Stop jailing people who don't need to be in jail

Ruth Sheehan
Ruth Sheehan

Eight years ago, I left The News & Observer to go to law school and became a civil attorney. I didn’t have the stomach for criminal work. But it doesn’t take daily practice in criminal court to see the travesty — and waste of money — occurring in almost every jailhouse in our state.

Meet a 31-year-old single mother who was released from the Wake County jail last week. She has worked in low-paying jobs in bars and restaurants, and as a receptionist over the years.

She has a history of misdemeanor charges, mostly driving with a revoked license, not due to impairment. The last one was in 2015.

She failed to appear for a hearing on that misdemeanor driving charge in March 2016, so her charges were reinstated. When she was stopped for a minor traffic violation this month, she was hauled in on a failure to appear. Her bond was set at $2,000, on top of the $250 bond reinstated on the original infraction.

A person with resources would have paid the bond (and gotten the money returned upon satisfying the court) or paid a bail bondsman 225 bucks, nonrefundable, to get out of jail.

But some folks don’t have $225 handy — much less $2,250.

Their kids have to stay with family or friends. And the person charged has to stay in the county jail.

The district attorneys of our state don’t particularly like this system. The judges don’t like it. And I doubt longtime Wake County Sheriff Donnie Harrison puts on his uniform every morning thinking, “Ah, today I am going to throw a young mother in my jail for failing to appear on a revoked license charge.”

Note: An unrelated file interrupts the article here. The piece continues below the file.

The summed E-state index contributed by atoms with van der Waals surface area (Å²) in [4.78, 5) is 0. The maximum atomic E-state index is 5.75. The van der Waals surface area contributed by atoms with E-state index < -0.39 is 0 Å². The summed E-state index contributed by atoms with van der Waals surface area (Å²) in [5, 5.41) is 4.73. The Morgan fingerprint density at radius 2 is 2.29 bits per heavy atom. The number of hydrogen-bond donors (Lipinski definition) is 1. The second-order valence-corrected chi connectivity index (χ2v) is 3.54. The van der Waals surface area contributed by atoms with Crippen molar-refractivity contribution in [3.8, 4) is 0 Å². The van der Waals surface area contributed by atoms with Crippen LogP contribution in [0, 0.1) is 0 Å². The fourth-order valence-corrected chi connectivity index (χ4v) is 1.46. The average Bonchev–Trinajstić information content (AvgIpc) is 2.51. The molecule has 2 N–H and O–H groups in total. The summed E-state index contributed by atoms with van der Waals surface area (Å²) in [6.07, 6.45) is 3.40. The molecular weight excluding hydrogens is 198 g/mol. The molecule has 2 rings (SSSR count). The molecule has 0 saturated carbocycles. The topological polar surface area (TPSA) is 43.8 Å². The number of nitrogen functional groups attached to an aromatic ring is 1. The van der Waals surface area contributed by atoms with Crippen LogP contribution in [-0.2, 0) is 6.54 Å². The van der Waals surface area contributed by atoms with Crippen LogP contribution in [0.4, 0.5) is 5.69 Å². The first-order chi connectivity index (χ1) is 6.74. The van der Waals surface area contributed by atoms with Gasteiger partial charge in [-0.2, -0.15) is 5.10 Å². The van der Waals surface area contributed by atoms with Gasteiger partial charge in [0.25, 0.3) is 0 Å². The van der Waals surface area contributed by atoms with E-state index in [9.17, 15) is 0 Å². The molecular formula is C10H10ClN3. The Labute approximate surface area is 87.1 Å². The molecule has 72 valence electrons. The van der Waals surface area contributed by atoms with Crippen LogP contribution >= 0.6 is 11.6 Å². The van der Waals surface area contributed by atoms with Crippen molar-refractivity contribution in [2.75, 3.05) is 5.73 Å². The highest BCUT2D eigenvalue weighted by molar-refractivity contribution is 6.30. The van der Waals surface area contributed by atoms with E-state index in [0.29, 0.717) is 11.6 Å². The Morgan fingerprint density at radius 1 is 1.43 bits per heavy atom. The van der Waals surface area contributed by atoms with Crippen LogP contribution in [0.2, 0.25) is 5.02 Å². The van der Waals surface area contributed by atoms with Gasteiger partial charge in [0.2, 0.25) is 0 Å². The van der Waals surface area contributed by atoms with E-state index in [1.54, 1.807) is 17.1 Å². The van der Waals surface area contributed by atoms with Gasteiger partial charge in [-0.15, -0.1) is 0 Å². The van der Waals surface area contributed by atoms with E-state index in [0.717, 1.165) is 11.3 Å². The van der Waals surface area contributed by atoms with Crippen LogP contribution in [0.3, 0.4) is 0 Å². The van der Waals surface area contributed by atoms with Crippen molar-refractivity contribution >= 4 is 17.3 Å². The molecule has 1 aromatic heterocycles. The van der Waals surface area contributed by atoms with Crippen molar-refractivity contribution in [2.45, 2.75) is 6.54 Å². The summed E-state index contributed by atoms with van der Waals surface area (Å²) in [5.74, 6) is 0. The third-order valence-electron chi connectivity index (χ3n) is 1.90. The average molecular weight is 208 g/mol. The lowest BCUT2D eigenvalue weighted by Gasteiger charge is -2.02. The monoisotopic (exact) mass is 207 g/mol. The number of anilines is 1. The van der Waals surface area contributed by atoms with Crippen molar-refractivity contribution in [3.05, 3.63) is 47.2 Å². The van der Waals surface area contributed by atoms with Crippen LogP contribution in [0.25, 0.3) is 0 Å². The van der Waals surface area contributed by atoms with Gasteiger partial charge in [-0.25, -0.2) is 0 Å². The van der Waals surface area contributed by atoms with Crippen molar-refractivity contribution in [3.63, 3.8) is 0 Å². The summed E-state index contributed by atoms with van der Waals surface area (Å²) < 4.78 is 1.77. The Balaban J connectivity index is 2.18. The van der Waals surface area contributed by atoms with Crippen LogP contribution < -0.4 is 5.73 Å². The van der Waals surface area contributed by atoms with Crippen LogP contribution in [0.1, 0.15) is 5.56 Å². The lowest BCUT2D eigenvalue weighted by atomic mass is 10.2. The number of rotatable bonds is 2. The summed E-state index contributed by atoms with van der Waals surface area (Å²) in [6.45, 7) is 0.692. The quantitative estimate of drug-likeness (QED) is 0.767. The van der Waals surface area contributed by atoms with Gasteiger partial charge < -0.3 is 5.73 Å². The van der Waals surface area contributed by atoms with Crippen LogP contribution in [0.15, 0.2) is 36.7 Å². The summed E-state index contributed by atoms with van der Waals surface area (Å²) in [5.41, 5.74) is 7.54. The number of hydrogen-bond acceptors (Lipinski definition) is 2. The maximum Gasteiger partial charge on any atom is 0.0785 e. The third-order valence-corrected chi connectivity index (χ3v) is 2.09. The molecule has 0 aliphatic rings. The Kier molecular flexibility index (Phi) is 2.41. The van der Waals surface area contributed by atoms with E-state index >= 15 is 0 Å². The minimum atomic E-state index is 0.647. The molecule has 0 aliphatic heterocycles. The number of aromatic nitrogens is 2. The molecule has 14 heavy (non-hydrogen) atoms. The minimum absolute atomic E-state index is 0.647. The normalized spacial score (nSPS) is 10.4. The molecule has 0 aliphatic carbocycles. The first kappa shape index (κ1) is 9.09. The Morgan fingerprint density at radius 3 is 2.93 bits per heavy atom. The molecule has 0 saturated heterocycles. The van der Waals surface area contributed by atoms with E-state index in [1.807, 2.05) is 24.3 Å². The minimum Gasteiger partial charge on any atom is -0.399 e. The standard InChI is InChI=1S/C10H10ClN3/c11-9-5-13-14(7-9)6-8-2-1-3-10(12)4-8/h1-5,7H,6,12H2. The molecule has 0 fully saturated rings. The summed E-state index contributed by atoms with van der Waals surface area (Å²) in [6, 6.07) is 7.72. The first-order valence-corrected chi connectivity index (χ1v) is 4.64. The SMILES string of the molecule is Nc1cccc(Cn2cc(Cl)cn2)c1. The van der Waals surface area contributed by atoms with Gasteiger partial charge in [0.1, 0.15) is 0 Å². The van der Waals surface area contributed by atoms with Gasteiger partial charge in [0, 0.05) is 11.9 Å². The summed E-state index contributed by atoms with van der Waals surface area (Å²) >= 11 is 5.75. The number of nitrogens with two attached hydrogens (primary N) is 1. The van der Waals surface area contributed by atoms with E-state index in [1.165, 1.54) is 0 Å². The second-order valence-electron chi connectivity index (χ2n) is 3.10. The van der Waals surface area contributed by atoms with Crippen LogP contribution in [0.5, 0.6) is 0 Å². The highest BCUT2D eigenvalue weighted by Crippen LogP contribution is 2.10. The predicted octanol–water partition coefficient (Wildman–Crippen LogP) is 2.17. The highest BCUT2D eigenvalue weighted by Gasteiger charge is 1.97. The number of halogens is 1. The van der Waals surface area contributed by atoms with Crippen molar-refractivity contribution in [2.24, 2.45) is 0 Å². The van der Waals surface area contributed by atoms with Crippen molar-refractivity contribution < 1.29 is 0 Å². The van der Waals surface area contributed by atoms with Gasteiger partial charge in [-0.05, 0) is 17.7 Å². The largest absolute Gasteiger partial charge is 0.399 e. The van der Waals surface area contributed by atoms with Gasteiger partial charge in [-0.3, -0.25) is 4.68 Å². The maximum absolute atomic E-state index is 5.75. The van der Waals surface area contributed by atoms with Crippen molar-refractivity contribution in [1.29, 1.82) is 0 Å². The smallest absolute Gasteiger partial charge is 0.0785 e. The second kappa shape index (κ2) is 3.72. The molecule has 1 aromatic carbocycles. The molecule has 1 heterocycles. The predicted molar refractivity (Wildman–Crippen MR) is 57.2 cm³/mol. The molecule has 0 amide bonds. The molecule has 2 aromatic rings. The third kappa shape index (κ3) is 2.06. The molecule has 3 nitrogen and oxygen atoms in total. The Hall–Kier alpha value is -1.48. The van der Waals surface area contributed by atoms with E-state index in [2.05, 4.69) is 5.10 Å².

The only people who like this system, and they actually LOVE it, are the bail bondsmen who cash in on the mistakes poor people make. Then again, bail bondsmen make payday lenders look like saints.

Now some of you may argue that folks like this young mother deserve what they get. Drive without a license, you’re a danger to the rest of us. Miss your day in court? You ought to get thrown in jail.

But even if you’re a rock-ribbed, lock-'em-up type – even if you don’t give two hoots about people like the young mother I’m talking about — the numbers just don’t make sense.

Mecklenburg County, with a grant from the MacArthur Foundation, has begun using an evidence-based system for determining in which cases a bond is needed to keep the community safe. If the defendant is not a risk to the community and likely to appear in court when required, he or she is released till the court date.

In its first year, Mecklenburg’s efforts resulted in more than a 10 percent decrease in the jail census – with no reported increased risk to the community. Sometimes the difference in a “failure to appear” case is as simple as texting people reminders about their court dates. Mecklenburg, like Wake County, is also trying to connect more offenders with needed services in mental health and addiction.

In Mecklenburg it costs $166 a night to house someone at the county jail. In Wake County it costs just shy of $100.

So let’s do some math. Last week, there were 1,157 people – give or take — in our jail. If we took a page from Mecklenburg and reduced the population just 10 percent – or 115 people — at $100 a night, that’s a saving of $11,500 a day. That’s more than $4 million over the course of a year.

And for a young mother hauled in on a failure to appear, it’s a night at home with her kid.

Community columnist Ruth Sheehan can be reached at rsheehan@thefrancislawfirm.com.